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Today's News

  • Shooting investigation will take weeks

    The yellow tape has been taken down, and all that’s left at 139 Gray Hill Court in Shelbyville to remind passersby that a man died there in a shootout with police is a bullet-riddled front door and window.

    Police investigators say it’s too soon to say what really happened the night that Del Aukerman, 57, opened fire on police and was shot to death when they returned fire.

  • Latest storm’s aftermath: Messy roads

    Winter Storm Titan didn’t shut down Shelby County like forecasters thought it might, but that doesn’t mean that yet another round of snow and ice didn’t stall Shelby County.

    There were no reported power outages – other than a brief one on Sunday afternoon – but messy roads did contribute to some traffic problems and forced the closing of Shelby County Public Schools on Monday and Tuesday.

    Police reported some motorists slid off the road, as snow scraping proceeded slowly on Monday morning.

  • Wound clinic to be back at JHS

    The day after the announcement that Jewish Hospital Shelbyville’s Wound Healing Center was a casualty of cost-cutting measures, Dr. Rod McMillin said he would be able to keep the operation open.

    McMillin said he and JHS CEO Michael Collins came to an agreement on Friday that would allow him to lease space at the hospital to keep the clinic open. The staff now will be employees of McMillin’s Louisville Wound Care Associates, where he is the president and CEO, instead of working for the hospital.

  • Election 2104, State Senate: McCurdy ready to challenge for 20th District

    Gary “Tony” McCurdy says he’s tired of Kentucky’s lawmakers looking at the small picture and wants to see a more proactive approach.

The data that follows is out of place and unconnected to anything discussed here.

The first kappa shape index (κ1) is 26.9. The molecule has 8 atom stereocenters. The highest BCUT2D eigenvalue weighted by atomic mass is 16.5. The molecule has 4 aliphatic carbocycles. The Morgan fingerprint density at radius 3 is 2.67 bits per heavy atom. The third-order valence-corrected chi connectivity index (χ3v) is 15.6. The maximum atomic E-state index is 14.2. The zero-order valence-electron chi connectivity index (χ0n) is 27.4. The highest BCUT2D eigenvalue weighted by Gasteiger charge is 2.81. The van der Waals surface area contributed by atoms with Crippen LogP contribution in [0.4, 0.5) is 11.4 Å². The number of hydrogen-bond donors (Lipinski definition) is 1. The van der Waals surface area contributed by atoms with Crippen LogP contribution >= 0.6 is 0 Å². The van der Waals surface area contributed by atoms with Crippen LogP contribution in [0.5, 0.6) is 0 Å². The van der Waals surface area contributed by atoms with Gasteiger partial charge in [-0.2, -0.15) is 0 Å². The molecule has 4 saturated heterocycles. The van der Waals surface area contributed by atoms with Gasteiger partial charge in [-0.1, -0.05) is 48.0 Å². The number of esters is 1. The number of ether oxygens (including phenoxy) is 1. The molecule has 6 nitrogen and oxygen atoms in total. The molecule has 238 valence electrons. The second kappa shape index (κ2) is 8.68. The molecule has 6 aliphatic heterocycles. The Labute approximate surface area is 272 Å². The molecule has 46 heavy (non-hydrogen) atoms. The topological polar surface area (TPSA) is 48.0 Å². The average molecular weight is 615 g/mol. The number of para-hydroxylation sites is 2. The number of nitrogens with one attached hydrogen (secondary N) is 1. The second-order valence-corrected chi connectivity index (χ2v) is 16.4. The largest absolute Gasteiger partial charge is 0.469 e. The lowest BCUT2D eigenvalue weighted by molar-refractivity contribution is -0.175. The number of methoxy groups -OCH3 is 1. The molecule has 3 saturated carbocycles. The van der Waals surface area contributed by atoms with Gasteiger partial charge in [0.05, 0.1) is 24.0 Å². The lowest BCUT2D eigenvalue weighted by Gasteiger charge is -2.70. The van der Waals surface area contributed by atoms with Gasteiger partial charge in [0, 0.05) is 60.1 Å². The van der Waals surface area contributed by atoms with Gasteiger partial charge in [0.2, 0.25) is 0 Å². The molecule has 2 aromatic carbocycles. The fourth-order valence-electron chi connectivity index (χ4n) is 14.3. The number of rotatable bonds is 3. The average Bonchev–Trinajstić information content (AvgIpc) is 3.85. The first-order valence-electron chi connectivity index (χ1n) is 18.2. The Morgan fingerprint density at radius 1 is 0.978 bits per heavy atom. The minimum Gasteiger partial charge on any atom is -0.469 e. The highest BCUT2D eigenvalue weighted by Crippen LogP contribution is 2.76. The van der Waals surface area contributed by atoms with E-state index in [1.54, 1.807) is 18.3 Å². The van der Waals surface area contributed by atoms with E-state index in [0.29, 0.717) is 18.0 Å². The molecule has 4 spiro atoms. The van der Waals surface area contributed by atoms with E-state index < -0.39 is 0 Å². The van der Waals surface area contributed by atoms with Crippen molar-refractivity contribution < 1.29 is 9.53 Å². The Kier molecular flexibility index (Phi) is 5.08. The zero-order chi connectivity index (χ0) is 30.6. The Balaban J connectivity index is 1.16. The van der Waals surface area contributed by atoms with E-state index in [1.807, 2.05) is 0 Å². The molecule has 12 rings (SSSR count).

That led him to run against Ben Chandler in the 6th District U.S. Congress race in 2008.

    “There wasn’t a Republican running against him, and I knew he could be beaten,” he said. “So I decided to run.”

    Although he lost by 3 percent to Jon Larson in the primary, McCurdy, a conservative Republican, did get the itch to serve.

  • Shelby County School Board: Change will help Southside lead 21st Century classrooms

    As the school district puts the finishing touches on the new Northside Early Childhood Center, it made a bold new change at the new Southside Elementary School, which is scheduled to open in the 2014-15 school year.

  • No injuries in I-64 crash

    No one was hurt in a single-vehicle crash on I-64 Monday, police said.

    Shelbyville Police said the accident happened at 4:30 p.m. when the driver of a Ford pickup truck lost control of the vehicle on the icy roadway, and flipped the truck, which landed on its top in the slow lane.

    The driver, who name is not yet available, was traveling eastbound on I-64 at mile marker 34 when the accident happened. Traffic was only backed up for a short time, and police opened the left lane of the roadway at 5 p.m.

  • Family of 7 left with ‘clothes on their backs’

    Seven members of a family in Simpsonville were left homeless after a fire destroyed their home early Friday morning.

    Simpsonville Fire Chief Ronnie Sowder said the resident’s name is Danyel Keating. Seven people – two adults and five children – were home and escaped uninjured. Their frame home was left in rubble.

    Sowder said the call came in at 1 a.m. of a structure fire at 2233 Antioch Road.

    He said the Red Cross is helping the family, who lost everything they owned.

  • Shelby County Fiscal Court to hear trash proposal

    The idea of a curbside garbage collection for county residents will be discussed tonight at the meeting of Shelby County Fiscal Court.

    The county’s Legislative Committee, headed by Magistrate Tony Carriss of Mount Eden, will discuss a proposal they have been developing that includes garbage collection and recycling, Carriss said.

    “The committee is going to explain what direction we’d like to go,” he said. “It will be a discussion more than anything.”

  • Official: JHS is not closing

    Jewish Hospital Shelbyville will not be closing, CEO Michael Collins said in a written statement late Thursday afternoon.

    KentuckyOne is mired in system-wide cost-cutting measures that have resulted in layoffs across its 30 institutions, but Collins ended any speculation that those cuts would include closing its facility in Shelbyville.

  • KentuckyOne layoffs hit JHS

    Jewish Hospital Shelbyville went through a round of layoffs on Monday, sources familiar with the hospital told The Sentinel-News, but company officials declined to specify the impact parent company KentuckyOne Health’s systemwide staff reductions would have on its campus here.

    Sources were able to confirm that several different departments were affected by the layoffs, but exact numbers and positions were unspecified.